The latest news that the Barry Bonds perjury trial has been postponed to at least July and possibly beyond has left me with the nagging realization that the whole enterprise has been ill conceived, ill directed and ill considered in its entirety. And the other thing I realized is that I have enormous respect (potentially qualified) for Bonds’ former personal trainer, Greg Anderson. There, I’ve said it, er, blogged it.
Bonds is a victim, and a scapegoat of the first order. If it wasn’t always apparent – and it should have been – the period covering much of the 1990s and first few years of this millennium was clearly plagued by widespread use of performance-enhancing drugs. Widespread.
What pushed me over the hump finally was the release of Alex Rodriguez’s name from a list of 104 that was supposed to be kept confidential. Once that got out, almost nobody complained about the unfairness of one guy being singled and pilloried for the sins of so many.
And I don’t care a hoot about the technicality that Bonds’ is supposedly being pursued for perjury rather than the alleged steroid use. His Fifth Amendment rights were violated by the whole process when he was essentially compelled to give testimony against his own best interests. And don’t tell me he could have exerted those rights; ask Mark McGwire how well it works to even informally decline to offer self-incriminating testimony to the 536 hypocrites on the hill.
Even if you want to insist that Bonds needs to be punished for what he did, isn’t it pretty clear that he’s already been punished enough? He has presumably spent many millions of dollars defending himself against a federal behemoth run amok. He has presumably surrendered at least a year of his baseball career and the many millions that would have meant, and he may even have torpedoed his chances at enshrinement in the Baseball Hall of Fame. Does that sound like a suitable spanking for a “crime” that is being ignored for so many of his peers?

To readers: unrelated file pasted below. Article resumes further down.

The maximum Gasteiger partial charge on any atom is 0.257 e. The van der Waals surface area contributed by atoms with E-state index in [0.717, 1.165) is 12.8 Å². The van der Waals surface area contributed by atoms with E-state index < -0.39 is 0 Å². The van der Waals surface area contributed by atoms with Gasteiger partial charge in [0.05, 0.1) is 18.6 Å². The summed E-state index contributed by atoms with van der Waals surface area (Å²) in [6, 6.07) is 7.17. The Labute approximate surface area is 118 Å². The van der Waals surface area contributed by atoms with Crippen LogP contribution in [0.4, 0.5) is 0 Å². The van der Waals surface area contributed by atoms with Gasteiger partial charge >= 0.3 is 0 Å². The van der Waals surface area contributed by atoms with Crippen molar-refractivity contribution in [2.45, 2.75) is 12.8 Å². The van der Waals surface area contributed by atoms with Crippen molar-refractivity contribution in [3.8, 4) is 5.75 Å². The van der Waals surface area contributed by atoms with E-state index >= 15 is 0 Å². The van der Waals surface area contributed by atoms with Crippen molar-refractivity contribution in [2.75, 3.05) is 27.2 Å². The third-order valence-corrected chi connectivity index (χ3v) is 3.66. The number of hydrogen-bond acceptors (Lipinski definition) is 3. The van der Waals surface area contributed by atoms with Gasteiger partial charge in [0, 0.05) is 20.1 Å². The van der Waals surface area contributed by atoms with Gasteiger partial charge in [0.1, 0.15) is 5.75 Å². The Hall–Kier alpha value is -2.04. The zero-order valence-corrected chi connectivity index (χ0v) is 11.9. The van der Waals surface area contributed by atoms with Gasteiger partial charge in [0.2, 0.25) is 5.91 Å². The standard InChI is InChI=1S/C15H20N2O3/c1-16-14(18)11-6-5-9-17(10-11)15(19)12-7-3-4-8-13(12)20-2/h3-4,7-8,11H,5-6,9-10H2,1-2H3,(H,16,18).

If you don’t think the injustice of the whole prosecution is reason enough to urge its termination, then give up on it for practical reasons of expense. Ultimately, the federal government will end up spending tens of millions of our tax dollars to convict someone of doing something that more than 100 other people also did at a time when his own employer (MLB) was willing to wink at what was clearly a financial boon to just about everybody involved.
And Anderson is probably more of a victim than Bonds, having already paid for his initial crime as dictated by a plea agreement with the government, then hounded for the next several years because of his refusal to toss Bonds over the side.
Though I concede I can’t possibly know if the motivations are any more complicated than what they seem, but Anderson has already spent more than a year in prison for refusing to rat on a friend about something that never should have aroused the interest of the Feds in the first place. If you can get past the icky nature of the basic enterprise, it ought to occur to us that Anderson’s refusal to testify – at great risk to his own freedom and well being – would be applauded in other circumstances. Plus I hate that the Feds are also bullying his family as well in an effort to turn the screws on him. Uncle Sammy needs to get a grip on something other than Anderson’s neck.
Leaving aside everybody’s hysterical reaction to the steroid boogeyman, this has been 21st-century McCarthyism gussied up to look like something more noble. It isn’t.